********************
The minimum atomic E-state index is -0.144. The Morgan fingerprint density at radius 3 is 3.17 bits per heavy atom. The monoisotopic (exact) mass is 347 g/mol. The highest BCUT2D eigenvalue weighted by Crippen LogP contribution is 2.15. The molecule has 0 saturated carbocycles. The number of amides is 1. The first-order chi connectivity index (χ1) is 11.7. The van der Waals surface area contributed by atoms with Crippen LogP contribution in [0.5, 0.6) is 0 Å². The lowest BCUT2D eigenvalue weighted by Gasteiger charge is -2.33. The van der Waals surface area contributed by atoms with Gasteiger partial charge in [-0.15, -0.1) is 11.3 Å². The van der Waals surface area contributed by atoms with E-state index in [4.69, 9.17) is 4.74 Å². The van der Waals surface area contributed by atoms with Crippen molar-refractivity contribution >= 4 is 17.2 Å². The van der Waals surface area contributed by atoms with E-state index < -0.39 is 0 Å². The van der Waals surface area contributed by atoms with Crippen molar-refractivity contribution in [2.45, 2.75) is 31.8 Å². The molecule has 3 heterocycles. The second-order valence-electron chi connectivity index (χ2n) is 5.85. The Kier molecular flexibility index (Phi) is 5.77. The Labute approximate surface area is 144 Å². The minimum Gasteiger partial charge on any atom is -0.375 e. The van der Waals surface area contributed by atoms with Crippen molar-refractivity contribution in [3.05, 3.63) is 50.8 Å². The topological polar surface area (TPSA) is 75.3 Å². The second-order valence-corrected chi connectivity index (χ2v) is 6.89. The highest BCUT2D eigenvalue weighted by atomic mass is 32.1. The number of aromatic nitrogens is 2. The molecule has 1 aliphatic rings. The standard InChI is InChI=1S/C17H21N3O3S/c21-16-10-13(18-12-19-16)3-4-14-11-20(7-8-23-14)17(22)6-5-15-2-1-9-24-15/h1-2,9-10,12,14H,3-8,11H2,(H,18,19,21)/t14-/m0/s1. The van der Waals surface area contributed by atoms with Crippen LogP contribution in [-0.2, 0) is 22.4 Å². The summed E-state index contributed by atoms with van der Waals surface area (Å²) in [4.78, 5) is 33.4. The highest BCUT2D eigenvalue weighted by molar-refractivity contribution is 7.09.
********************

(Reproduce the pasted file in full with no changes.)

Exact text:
The minimum atomic E-state index is -0.144. The Morgan fingerprint density at radius 3 is 3.17 bits per heavy atom. The monoisotopic (exact) mass is 347 g/mol. The highest BCUT2D eigenvalue weighted by Crippen LogP contribution is 2.15. The molecule has 0 saturated carbocycles. The number of amides is 1. The first-order chi connectivity index (χ1) is 11.7. The van der Waals surface area contributed by atoms with Crippen LogP contribution in [0.5, 0.6) is 0 Å². The lowest BCUT2D eigenvalue weighted by Gasteiger charge is -2.33. The van der Waals surface area contributed by atoms with Gasteiger partial charge in [-0.15, -0.1) is 11.3 Å². The van der Waals surface area contributed by atoms with E-state index in [4.69, 9.17) is 4.74 Å². The van der Waals surface area contributed by atoms with Crippen molar-refractivity contribution >= 4 is 17.2 Å². The van der Waals surface area contributed by atoms with E-state index < -0.39 is 0 Å². The van der Waals surface area contributed by atoms with Crippen molar-refractivity contribution in [2.45, 2.75) is 31.8 Å². The molecule has 3 heterocycles. The second-order valence-electron chi connectivity index (χ2n) is 5.85. The Kier molecular flexibility index (Phi) is 5.77. The Labute approximate surface area is 144 Å². The minimum Gasteiger partial charge on any atom is -0.375 e. The van der Waals surface area contributed by atoms with Crippen molar-refractivity contribution in [3.05, 3.63) is 50.8 Å². The topological polar surface area (TPSA) is 75.3 Å². The second-order valence-corrected chi connectivity index (χ2v) is 6.89. The highest BCUT2D eigenvalue weighted by atomic mass is 32.1. The number of aromatic nitrogens is 2. The molecule has 1 aliphatic rings. The standard InChI is InChI=1S/C17H21N3O3S/c21-16-10-13(18-12-19-16)3-4-14-11-20(7-8-23-14)17(22)6-5-15-2-1-9-24-15/h1-2,9-10,12,14H,3-8,11H2,(H,18,19,21)/t14-/m0/s1. The van der Waals surface area contributed by atoms with Crippen LogP contribution in [-0.2, 0) is 22.4 Å². The summed E-state index contributed by atoms with van der Waals surface area (Å²) in [4.78, 5) is 33.4. The highest BCUT2D eigenvalue weighted by molar-refractivity contribution is 7.09.